The CEO of Archie Comics is in a controversial lawsuit.
Nancy Silberkleit, who took over the company when her husband died in 2008, has been accused of sexual harassment by five employees but she says they do not have a case because they are white men who are not part of a “protected class."
Legal Analyst and Criminal Defense Attorney Danny Cevallos says, “All of us are members of a protected class, that's why I'm a little confused by this court filing. The bottom line is this, you can hire and fire people for any reason in the world, unless, and it’s a big unless, it’s based on your membership in a protected class. But white males are members of a class, just like any other race, any other gender and any other religion. It's not that you have to be a historically disadvantaged member of the class, but that you are treated differently because of your membership in a particular class."
Silberkleit has allegedly been referring to her male employees by their anatomical structure. Although that seems like the main reason in the lawsuit, there has been a history with Silberkleit and the employees of this company.
“This whole story, if you do a little bit of digging, and it doesn’t take much, it’s a hot mess," says "New Day's" Michaela Pereira.
SEE FULL INTERVIEW ABOVE FOR MORE
How was Danvers High math teacher Colleen Ritzer killed?
With a box cutter the suspect, 14-year-old Philip Chism, had brought into school, a source close to the investigation says.
CNN's Pamela Brown reports.
What happened to her body afterward? It was stashed in a recycling bin, rolled outside, then dumped about 20 feet into woods behind the northeastern Massachusetts high school's athletic fields, adds another source. It was left there - not buried, not even covered.
And where did the alleged killer go afterward? After changing his clothes, he went to a Wendy's fast food restaurant and a movie, sources say, before police in a neighboring town saw him walking on a busy road under the pitch-dark sky early Wednesday.
But what many are asking, is why did this happen and what will Chism now face as charges. CNN Legal Analyst Paul Callan tells "New Day's" Chris Cuomo, “Massachusetts has a very strict law. If you’re 14 and you commit a crime as an adult, you will be tried as an adult and that’s what’s happening now in Massachusetts.”
Watch the video for more on what Callan thinks will happen with this case.
A N.Y. Court of Appeals is set to decide whether drunk drivers should be eligible for the highest punishment for murder.
Three people in the state are convicted of second-degree murder while driving under the influence. It is obvious they were too drunk to be driving, but now they are arguing that they were too intoxicated to be charged with murder.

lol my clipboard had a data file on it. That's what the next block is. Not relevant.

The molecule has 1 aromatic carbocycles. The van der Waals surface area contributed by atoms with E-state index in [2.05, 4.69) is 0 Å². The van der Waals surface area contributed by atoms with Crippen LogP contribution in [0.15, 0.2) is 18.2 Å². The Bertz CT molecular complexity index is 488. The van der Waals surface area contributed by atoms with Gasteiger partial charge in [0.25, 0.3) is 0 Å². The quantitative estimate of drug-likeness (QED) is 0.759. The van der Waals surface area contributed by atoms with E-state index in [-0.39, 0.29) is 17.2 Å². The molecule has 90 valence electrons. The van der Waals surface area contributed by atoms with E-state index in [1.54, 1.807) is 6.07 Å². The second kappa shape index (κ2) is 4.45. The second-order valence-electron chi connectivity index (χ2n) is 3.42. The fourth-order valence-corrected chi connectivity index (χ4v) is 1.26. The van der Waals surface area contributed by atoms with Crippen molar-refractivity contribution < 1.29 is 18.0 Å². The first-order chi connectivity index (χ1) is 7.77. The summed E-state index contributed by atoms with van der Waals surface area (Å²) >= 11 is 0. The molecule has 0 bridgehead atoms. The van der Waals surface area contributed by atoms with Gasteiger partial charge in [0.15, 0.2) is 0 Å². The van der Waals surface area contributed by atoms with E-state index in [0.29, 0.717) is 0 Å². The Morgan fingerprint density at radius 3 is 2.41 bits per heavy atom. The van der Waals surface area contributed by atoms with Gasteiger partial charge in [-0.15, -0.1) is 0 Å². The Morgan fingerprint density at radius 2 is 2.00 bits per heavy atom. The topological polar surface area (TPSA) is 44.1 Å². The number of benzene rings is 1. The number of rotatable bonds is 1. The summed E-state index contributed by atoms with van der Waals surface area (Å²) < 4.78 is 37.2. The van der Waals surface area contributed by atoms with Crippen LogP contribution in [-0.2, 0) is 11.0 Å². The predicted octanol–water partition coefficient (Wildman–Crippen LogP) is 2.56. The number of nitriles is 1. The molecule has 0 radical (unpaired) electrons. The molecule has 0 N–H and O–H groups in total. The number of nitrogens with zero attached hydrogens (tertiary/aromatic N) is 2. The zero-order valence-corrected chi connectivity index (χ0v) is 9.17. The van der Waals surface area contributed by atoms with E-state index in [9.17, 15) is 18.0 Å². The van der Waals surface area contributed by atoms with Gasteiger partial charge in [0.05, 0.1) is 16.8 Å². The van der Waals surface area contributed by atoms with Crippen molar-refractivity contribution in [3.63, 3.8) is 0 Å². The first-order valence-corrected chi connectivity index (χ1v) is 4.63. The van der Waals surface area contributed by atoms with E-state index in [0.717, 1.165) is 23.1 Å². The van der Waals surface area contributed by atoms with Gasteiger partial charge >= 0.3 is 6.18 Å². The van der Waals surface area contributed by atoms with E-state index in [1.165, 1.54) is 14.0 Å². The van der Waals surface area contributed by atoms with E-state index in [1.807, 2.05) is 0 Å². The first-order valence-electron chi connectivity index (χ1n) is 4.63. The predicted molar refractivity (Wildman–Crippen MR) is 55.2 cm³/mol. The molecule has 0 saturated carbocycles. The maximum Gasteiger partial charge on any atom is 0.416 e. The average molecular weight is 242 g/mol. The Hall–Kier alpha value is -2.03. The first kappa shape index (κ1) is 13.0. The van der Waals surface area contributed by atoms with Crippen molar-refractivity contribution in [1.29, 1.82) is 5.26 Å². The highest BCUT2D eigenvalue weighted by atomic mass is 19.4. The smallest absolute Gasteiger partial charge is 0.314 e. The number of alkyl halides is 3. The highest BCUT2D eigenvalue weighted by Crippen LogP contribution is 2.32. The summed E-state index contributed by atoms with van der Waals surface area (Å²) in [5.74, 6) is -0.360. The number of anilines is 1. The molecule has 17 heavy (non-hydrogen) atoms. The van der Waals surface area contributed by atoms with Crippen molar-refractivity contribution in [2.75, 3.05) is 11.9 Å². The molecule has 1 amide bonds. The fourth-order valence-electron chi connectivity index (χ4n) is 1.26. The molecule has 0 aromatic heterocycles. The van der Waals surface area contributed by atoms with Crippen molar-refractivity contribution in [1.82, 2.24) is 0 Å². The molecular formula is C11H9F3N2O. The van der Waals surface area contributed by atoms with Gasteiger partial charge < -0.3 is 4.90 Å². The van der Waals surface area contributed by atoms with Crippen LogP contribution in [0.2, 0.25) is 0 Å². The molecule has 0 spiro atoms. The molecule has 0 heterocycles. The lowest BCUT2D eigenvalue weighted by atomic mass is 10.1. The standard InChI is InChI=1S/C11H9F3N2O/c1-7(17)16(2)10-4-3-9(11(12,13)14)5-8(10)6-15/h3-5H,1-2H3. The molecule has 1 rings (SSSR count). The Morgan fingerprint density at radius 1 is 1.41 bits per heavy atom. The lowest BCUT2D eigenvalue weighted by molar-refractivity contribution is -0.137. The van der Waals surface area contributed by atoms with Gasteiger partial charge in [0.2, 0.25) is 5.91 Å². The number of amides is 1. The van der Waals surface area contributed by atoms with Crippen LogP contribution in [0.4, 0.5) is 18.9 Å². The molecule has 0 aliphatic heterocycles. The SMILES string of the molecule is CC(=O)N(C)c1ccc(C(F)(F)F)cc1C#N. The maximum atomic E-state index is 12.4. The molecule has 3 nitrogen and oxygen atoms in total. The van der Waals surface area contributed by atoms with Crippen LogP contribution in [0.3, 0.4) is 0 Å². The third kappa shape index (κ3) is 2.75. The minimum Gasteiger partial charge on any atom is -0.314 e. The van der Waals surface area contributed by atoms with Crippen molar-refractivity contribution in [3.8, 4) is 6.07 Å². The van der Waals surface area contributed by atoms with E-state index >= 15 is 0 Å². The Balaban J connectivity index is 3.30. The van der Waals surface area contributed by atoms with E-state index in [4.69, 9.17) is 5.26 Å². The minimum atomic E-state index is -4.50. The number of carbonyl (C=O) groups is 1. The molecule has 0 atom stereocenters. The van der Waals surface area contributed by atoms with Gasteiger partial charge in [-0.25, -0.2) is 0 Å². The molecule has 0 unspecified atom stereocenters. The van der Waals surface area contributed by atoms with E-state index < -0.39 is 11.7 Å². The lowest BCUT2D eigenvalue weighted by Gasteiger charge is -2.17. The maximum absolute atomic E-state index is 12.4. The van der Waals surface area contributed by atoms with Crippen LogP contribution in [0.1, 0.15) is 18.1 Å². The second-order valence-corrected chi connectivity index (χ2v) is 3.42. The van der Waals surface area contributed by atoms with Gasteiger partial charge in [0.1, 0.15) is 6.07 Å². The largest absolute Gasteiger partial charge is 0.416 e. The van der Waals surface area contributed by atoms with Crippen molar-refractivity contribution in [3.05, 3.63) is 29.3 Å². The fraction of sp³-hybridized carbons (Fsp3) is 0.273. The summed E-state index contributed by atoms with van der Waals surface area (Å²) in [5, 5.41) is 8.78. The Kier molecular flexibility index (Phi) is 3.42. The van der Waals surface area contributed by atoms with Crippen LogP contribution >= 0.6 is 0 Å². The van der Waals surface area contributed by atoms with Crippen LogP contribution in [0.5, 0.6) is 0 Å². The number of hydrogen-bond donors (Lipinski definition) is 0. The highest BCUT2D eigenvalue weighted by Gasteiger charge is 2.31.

Although drunk driving murders have been treated as manslaughter or unintentional murder in the past, they are charging these particular cases as outright murder. The defendants could each be facing 25 years to life in prison, depending on the charges.
Anne Grady, a Staten Island assistant district attorney to the New York State Court of Appeals, says "This is not just a human tragedy. A hurricane is a human tragedy. But a hurricane doesn't make choices. These defendants did."
CNN’s Senior Analyst Jeffery Toobin discusses the issue with Chris Cuomo. Cuomo argues that if they do win this case, the court will basically “reward the defendant for being so messed up that they can’t think straight.”
Toobin says, "The question is intent. What counts as murder? ... The question in these cases is.. was their behavior so awful, was it so reckless, so depraved that it counts as murder, that we should punish it like murder, that's what the court is trying to decide."
Watch the video above and let us know, what do you think the outcome should be?
With the shutdown in effect, many people aren’t going to work today and aren’t getting paid.
But members of Congress will continue getting their paycheck and people are mad about it, CNN’s Athena Jones reports.
Jones asks Representative Paul Gosar what he thinks about getting paid while some federal workers will not.
Gosar says, “Nobody is above the law, and that means the President, the attorney general, as well as us. All of them ought to be putting that on hold until it’s resolved.”
Although some lawmakers will be depositing their check as usual, Representative Tulsi Gabbard says she will not be accepting the check and writing one straight back to the U.S. treasury so she will be “standing in solidarity with everyone else who's wondering when the government is going to be functioning again.”
WATCH VIDEO ABOVE FOR FULL STORY